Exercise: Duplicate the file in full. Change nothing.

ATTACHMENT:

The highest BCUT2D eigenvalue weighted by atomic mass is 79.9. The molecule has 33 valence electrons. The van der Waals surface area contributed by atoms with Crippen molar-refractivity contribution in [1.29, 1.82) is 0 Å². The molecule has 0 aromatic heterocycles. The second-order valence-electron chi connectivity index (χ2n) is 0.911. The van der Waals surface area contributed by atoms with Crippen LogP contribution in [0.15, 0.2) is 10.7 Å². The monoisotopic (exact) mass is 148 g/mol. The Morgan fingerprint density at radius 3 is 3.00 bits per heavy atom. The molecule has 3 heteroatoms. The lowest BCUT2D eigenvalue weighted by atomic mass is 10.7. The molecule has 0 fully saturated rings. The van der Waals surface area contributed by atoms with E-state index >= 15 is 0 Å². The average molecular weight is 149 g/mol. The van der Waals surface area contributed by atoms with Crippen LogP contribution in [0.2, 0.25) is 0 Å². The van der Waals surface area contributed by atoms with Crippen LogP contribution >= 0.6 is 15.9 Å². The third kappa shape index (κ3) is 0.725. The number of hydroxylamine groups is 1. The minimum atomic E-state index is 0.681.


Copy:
The highest BCUT2D eigenvalue weighted by atomic mass is 79.9. The molecule has 33 valence electrons. The van der Waals surface area contributed by atoms with Crippen molar-refractivity contribution in [1.29, 1.82) is 0 Å². The molecule has 0 aromatic heterocycles. The second-order valence-electron chi connectivity index (χ2n) is 0.911. The van der Waals surface area contributed by atoms with Crippen LogP contribution in [0.15, 0.2) is 10.7 Å². The monoisotopic (exact) mass is 148 g/mol. The Morgan fingerprint density at radius 3 is 3.00 bits per heavy atom. The molecule has 3 heteroatoms. The lowest BCUT2D eigenvalue weighted by atomic mass is 10.7. The molecule has 0 fully saturated rings. The van der Waals surface area contributed by atoms with E-state index >= 15 is 0 Å². The average molecular weight is 149 g/mol. The van der Waals surface area contributed by atoms with Crippen LogP contribution in [0.2, 0.25) is 0 Å². The van der Waals surface area contributed by atoms with Crippen LogP contribution >= 0.6 is 15.9 Å². The third kappa shape index (κ3) is 0.725. The number of hydroxylamine groups is 1. The minimum atomic E-state index is 0.681.